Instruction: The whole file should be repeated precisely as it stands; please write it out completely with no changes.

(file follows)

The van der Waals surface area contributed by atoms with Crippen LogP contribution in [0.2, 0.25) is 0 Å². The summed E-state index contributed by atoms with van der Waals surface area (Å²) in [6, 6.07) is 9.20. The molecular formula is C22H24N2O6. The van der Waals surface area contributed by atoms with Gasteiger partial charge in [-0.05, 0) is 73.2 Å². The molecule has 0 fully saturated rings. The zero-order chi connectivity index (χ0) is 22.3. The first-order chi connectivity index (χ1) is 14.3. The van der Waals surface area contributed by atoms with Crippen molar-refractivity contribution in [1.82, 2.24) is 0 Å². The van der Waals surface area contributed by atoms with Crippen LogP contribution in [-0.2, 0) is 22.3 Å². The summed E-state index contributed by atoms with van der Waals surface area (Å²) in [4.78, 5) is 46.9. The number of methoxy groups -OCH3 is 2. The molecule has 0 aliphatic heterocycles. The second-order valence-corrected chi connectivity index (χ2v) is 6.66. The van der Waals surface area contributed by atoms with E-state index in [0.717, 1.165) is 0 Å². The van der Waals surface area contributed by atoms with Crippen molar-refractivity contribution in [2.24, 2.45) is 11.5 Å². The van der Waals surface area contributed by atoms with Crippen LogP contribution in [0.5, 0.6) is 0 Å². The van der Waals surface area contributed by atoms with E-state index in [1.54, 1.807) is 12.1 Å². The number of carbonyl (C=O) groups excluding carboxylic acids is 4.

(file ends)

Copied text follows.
The van der Waals surface area contributed by atoms with Crippen LogP contribution in [0.2, 0.25) is 0 Å². The summed E-state index contributed by atoms with van der Waals surface area (Å²) in [6, 6.07) is 9.20. The molecular formula is C22H24N2O6. The van der Waals surface area contributed by atoms with Gasteiger partial charge in [-0.05, 0) is 73.2 Å². The molecule has 0 fully saturated rings. The zero-order chi connectivity index (χ0) is 22.3. The first-order chi connectivity index (χ1) is 14.3. The van der Waals surface area contributed by atoms with Crippen molar-refractivity contribution in [1.82, 2.24) is 0 Å². The van der Waals surface area contributed by atoms with Crippen LogP contribution in [-0.2, 0) is 22.3 Å². The summed E-state index contributed by atoms with van der Waals surface area (Å²) in [4.78, 5) is 46.9. The number of methoxy groups -OCH3 is 2. The molecule has 0 aliphatic heterocycles. The second-order valence-corrected chi connectivity index (χ2v) is 6.66. The van der Waals surface area contributed by atoms with E-state index in [0.717, 1.165) is 0 Å². The van der Waals surface area contributed by atoms with Crippen molar-refractivity contribution in [2.24, 2.45) is 11.5 Å². The van der Waals surface area contributed by atoms with Crippen LogP contribution in [0.5, 0.6) is 0 Å². The van der Waals surface area contributed by atoms with E-state index in [1.54, 1.807) is 12.1 Å². The number of carbonyl (C=O) groups excluding carboxylic acids is 4.